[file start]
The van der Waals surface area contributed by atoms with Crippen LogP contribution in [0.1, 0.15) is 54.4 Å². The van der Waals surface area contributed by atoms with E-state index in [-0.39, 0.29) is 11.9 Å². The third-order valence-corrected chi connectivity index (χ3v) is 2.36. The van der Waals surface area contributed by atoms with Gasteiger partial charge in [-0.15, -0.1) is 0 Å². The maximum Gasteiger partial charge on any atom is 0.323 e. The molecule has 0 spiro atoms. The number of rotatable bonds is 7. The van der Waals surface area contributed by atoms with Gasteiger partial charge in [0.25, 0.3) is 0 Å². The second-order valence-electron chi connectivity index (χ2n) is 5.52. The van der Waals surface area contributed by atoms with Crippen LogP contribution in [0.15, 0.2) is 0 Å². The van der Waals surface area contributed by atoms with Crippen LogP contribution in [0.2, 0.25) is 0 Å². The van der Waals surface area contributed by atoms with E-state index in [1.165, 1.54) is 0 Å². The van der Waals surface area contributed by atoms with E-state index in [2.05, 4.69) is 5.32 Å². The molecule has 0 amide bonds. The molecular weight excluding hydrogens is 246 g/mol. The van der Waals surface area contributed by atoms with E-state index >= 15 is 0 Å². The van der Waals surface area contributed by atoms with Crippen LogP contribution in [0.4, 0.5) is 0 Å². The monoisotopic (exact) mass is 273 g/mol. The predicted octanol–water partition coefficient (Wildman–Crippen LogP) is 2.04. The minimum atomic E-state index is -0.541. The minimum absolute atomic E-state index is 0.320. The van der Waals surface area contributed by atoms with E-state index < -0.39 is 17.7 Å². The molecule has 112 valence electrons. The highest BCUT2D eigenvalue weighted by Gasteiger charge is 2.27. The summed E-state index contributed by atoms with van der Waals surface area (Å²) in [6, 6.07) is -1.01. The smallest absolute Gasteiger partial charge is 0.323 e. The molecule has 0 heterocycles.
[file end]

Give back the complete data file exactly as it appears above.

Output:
The van der Waals surface area contributed by atoms with Crippen LogP contribution in [0.1, 0.15) is 54.4 Å². The van der Waals surface area contributed by atoms with E-state index in [-0.39, 0.29) is 11.9 Å². The third-order valence-corrected chi connectivity index (χ3v) is 2.36. The van der Waals surface area contributed by atoms with Gasteiger partial charge in [-0.15, -0.1) is 0 Å². The maximum Gasteiger partial charge on any atom is 0.323 e. The molecule has 0 spiro atoms. The number of rotatable bonds is 7. The van der Waals surface area contributed by atoms with Gasteiger partial charge in [0.25, 0.3) is 0 Å². The second-order valence-electron chi connectivity index (χ2n) is 5.52. The van der Waals surface area contributed by atoms with Crippen LogP contribution in [0.15, 0.2) is 0 Å². The van der Waals surface area contributed by atoms with Crippen LogP contribution in [0.2, 0.25) is 0 Å². The van der Waals surface area contributed by atoms with E-state index in [1.165, 1.54) is 0 Å². The van der Waals surface area contributed by atoms with E-state index in [2.05, 4.69) is 5.32 Å². The molecule has 0 amide bonds. The molecular weight excluding hydrogens is 246 g/mol. The van der Waals surface area contributed by atoms with E-state index >= 15 is 0 Å². The van der Waals surface area contributed by atoms with Crippen LogP contribution in [0.4, 0.5) is 0 Å². The monoisotopic (exact) mass is 273 g/mol. The predicted octanol–water partition coefficient (Wildman–Crippen LogP) is 2.04. The minimum atomic E-state index is -0.541. The minimum absolute atomic E-state index is 0.320. The van der Waals surface area contributed by atoms with E-state index < -0.39 is 17.7 Å². The molecule has 112 valence electrons. The highest BCUT2D eigenvalue weighted by Gasteiger charge is 2.27. The summed E-state index contributed by atoms with van der Waals surface area (Å²) in [6, 6.07) is -1.01. The smallest absolute Gasteiger partial charge is 0.323 e. The molecule has 0 heterocycles.